seems you have re-emerged from retirement. You have had
your entire catalog reissued by Spalax in France. Several
albums of unreleased music have also come out and now the
PRIVATE TAPES Special Edition is about to be released.
Does the music you made in the past still sound good to
you today? Do you have any plans to record a new album to
celebrate the coming millennium?
A: From 1985 on, I worked again
with Lutz and Harald. During that year we played a
concert in England and recorded the basic material for
TROPICAL HEAT, which was finally released in 1991.
In between, in 1988,
I had performed with Lutz Ulbrich at the Berlin
Planetarium. The music was especially composed for the
event and included lyrics as well. The four main themes
of that composition (without the lyrics) were then
released in 1989 as WALKIN THE DESERT. In May 1991
I performed again with Lutz and Harald in Cologne. It was
a nice open air concert in the evening, in front of the
Cologne Cathedral. The show also featured Klaus Schulze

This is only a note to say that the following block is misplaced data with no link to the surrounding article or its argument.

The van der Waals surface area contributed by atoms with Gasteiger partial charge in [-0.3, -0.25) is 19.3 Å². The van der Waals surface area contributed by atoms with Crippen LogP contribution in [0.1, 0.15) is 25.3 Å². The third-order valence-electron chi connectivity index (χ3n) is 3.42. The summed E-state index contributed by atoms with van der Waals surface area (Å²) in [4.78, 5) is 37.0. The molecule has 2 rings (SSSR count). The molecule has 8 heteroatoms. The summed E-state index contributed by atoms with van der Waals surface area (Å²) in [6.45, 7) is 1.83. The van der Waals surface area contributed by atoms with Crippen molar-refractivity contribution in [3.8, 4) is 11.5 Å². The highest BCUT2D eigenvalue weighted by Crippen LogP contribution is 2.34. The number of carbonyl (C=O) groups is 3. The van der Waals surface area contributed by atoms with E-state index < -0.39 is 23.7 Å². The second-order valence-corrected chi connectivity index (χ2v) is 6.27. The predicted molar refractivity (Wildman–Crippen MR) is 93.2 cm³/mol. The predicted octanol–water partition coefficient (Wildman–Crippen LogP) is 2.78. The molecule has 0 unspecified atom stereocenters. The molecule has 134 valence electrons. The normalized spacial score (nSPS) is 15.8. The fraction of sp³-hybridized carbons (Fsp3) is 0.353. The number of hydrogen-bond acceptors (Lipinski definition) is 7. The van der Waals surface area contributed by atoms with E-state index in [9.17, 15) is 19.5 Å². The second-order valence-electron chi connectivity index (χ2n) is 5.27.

(we were only missing Tangerine Dream). It was sponsored
by a radio station and the City of Cologne to honor a man
whose weekly radio program had supported our music for
more than 10 years.
In 1993 I began to
work with Lutz on a new, guitar based album. It should be
in the style perhaps of INVENTIONS, but also incorporate
the techniques of the 90s (reflecting the
"German" atmosphere of today as well).
Yes, I like the
reissues. That music directed my life. When I am sitting,
thinking, wondering how all that came about, I choose an
old tape and I begin to remember.
Well, Im a
king bee, baby. Rollin on and on and
on...........(like a German VW - if you know what I